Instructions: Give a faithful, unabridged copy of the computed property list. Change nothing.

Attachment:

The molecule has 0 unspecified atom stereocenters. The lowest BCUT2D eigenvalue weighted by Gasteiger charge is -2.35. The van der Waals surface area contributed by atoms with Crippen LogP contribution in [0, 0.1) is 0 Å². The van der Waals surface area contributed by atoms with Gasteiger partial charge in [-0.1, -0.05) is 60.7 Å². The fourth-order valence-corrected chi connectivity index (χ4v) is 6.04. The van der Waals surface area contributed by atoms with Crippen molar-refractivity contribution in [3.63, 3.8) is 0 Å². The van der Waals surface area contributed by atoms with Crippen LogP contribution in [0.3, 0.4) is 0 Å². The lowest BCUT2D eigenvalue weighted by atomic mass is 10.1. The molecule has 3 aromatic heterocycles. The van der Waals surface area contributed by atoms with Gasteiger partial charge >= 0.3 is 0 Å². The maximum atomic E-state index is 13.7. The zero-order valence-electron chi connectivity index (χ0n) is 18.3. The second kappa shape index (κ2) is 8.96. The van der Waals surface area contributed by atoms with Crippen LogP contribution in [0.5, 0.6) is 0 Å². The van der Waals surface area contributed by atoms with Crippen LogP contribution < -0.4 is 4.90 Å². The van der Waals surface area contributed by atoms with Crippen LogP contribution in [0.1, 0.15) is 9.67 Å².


The molecule has 0 unspecified atom stereocenters. The lowest BCUT2D eigenvalue weighted by Gasteiger charge is -2.35. The van der Waals surface area contributed by atoms with Crippen LogP contribution in [0, 0.1) is 0 Å². The van der Waals surface area contributed by atoms with Gasteiger partial charge in [-0.1, -0.05) is 60.7 Å². The fourth-order valence-corrected chi connectivity index (χ4v) is 6.04. The van der Waals surface area contributed by atoms with Crippen molar-refractivity contribution in [3.63, 3.8) is 0 Å². The van der Waals surface area contributed by atoms with Crippen LogP contribution in [0.3, 0.4) is 0 Å². The lowest BCUT2D eigenvalue weighted by atomic mass is 10.1. The molecule has 3 aromatic heterocycles. The van der Waals surface area contributed by atoms with Gasteiger partial charge >= 0.3 is 0 Å². The maximum atomic E-state index is 13.7. The zero-order valence-electron chi connectivity index (χ0n) is 18.3. The second kappa shape index (κ2) is 8.96. The van der Waals surface area contributed by atoms with Crippen LogP contribution in [0.5, 0.6) is 0 Å². The van der Waals surface area contributed by atoms with Crippen LogP contribution < -0.4 is 4.90 Å². The van der Waals surface area contributed by atoms with Crippen LogP contribution in [0.1, 0.15) is 9.67 Å².